Sunday, May 17, 2009

Review: USGS North American Bird Phenology Program

Who knew you could track climate change through crowdsourced transcription? The smart folks at the U. S. Geological Survey, that's who!

The USGS North American Bird Phenology program encouraged volunteers to submit bird sightings across North America from the 1880s through the 1970s. These cards are now being transcribed into a database for analysis of migratory pattern changes and what they imply about climate change.

There's a really nice DesertUSA NewsBlog article that covers the background of the project:
The cards record more than a century of information about bird migration, a veritable treasure trove for climate-change researchers because they will help them unravel the effects of climate change on bird behavior, said Jessica Zelt, coordinator of the North American Bird Phenology Program at the USGS Patuxent Wildlife Research Center.

That is — once the cards are transcribed and put into a scientific database.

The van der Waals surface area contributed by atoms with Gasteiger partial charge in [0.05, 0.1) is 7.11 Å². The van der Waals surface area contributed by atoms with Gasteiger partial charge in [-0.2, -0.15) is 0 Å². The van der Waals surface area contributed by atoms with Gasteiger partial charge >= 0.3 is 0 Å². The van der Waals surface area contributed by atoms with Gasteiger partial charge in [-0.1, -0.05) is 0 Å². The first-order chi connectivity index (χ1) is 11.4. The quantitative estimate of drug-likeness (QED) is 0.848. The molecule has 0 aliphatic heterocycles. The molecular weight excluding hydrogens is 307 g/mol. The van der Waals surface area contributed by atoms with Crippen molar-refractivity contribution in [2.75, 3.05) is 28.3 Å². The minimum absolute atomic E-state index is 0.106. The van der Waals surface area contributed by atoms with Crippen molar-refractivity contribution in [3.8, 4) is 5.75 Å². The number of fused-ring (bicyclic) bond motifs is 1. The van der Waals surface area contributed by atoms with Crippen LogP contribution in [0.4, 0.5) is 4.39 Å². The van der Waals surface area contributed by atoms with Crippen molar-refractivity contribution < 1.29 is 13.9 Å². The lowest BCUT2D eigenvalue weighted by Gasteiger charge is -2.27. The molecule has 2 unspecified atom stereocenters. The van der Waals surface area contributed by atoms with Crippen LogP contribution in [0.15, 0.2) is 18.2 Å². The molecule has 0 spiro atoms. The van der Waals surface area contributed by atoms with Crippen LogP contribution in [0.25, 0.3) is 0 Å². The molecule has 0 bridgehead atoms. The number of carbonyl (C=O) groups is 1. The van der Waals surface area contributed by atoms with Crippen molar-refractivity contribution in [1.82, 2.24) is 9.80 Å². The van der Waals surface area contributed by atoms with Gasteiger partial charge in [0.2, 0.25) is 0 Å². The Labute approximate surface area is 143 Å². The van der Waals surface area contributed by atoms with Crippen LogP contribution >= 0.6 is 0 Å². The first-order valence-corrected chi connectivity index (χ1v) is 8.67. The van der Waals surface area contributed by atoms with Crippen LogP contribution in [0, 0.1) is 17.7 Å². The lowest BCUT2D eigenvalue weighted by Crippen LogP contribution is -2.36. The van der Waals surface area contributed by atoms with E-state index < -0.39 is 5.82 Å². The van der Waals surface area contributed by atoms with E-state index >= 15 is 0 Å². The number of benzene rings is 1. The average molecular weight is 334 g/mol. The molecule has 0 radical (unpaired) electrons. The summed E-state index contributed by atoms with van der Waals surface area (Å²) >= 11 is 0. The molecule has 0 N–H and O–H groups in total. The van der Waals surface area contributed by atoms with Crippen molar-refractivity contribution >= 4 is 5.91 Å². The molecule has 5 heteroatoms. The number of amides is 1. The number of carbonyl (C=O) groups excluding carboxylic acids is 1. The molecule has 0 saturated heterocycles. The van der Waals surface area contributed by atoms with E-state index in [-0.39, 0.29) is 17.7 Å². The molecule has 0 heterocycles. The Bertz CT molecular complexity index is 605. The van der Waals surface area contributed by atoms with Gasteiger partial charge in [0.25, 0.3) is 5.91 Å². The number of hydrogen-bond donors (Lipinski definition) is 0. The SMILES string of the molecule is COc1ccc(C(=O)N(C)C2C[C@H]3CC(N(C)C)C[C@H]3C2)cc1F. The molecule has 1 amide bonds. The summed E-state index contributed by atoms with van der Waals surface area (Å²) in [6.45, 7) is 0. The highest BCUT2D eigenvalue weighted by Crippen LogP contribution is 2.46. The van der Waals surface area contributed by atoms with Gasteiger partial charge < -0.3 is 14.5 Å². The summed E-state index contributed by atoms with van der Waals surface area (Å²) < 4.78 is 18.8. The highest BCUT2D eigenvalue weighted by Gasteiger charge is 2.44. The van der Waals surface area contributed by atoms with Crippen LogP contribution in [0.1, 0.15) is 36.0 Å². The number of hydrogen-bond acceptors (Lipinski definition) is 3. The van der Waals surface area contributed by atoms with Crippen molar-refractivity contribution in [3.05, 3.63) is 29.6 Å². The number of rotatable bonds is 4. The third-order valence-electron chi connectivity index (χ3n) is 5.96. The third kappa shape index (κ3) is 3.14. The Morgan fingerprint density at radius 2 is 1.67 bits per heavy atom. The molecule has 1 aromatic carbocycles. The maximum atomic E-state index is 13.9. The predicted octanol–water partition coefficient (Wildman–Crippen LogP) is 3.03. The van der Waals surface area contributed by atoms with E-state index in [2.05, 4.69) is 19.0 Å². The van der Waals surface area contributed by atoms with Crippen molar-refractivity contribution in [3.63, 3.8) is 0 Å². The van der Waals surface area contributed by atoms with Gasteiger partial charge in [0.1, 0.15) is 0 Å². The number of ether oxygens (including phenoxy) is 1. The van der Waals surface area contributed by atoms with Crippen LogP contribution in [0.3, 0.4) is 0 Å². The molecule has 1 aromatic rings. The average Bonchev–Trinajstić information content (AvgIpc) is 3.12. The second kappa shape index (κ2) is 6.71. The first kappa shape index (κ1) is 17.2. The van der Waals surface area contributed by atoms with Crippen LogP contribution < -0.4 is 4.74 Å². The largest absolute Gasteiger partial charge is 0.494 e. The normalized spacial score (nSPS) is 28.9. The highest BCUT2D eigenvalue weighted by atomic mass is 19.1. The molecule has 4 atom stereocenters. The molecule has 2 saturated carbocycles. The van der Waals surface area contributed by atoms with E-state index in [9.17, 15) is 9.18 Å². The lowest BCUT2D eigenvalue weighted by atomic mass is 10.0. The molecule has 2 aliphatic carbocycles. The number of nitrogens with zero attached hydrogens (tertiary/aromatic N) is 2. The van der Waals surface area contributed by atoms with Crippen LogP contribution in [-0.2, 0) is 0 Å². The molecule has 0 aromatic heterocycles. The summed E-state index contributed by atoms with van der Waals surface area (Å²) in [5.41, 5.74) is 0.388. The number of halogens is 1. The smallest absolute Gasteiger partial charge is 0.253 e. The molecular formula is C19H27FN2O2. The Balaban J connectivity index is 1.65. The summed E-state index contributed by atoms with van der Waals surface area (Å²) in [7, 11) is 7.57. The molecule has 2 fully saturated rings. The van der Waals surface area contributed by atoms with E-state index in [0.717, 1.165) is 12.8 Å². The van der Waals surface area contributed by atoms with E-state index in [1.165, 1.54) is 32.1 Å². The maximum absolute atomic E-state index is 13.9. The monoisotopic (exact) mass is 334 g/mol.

And that’s where citizens across the country come in - the program needs help from birders and others across the nation to transcribe those cards into usable scientific information.

CNN also interviewed a few of the volunteers:
Bird enthusiast and star volunteer Stella Walsh, a 62-year-old retiree, pecks away at her keyboard for about four hours each day. She has already transcribed more than 2,000 entries from her apartment in Yarmouth, Maine.

"It's a lot more fun fondling feathers, but, the whole point is to learn about the data and be able to do something with it that is going to have an impact," Walsh said.

Let's talk about the software behind this effort.

The NABPP is fortunate to have a limited problem domain. A great deal of standardization was imposed on the manuscript sources themselves by the original organizers, so that for example, each card describes only a single species and location. In addition, the questions the modern researchers are asking of the corpus also limits the problem domain: nobody's going to be doing analysis of spelling variations between the cards. It's important to point out that this narrow scope exists in spite of wide variation in format between the index cards. Some are handwritten on pre-printed cards, some are type-written on blank cards, and some are entirely freeform. Nevertheless, they all describe species sightings in a regular format.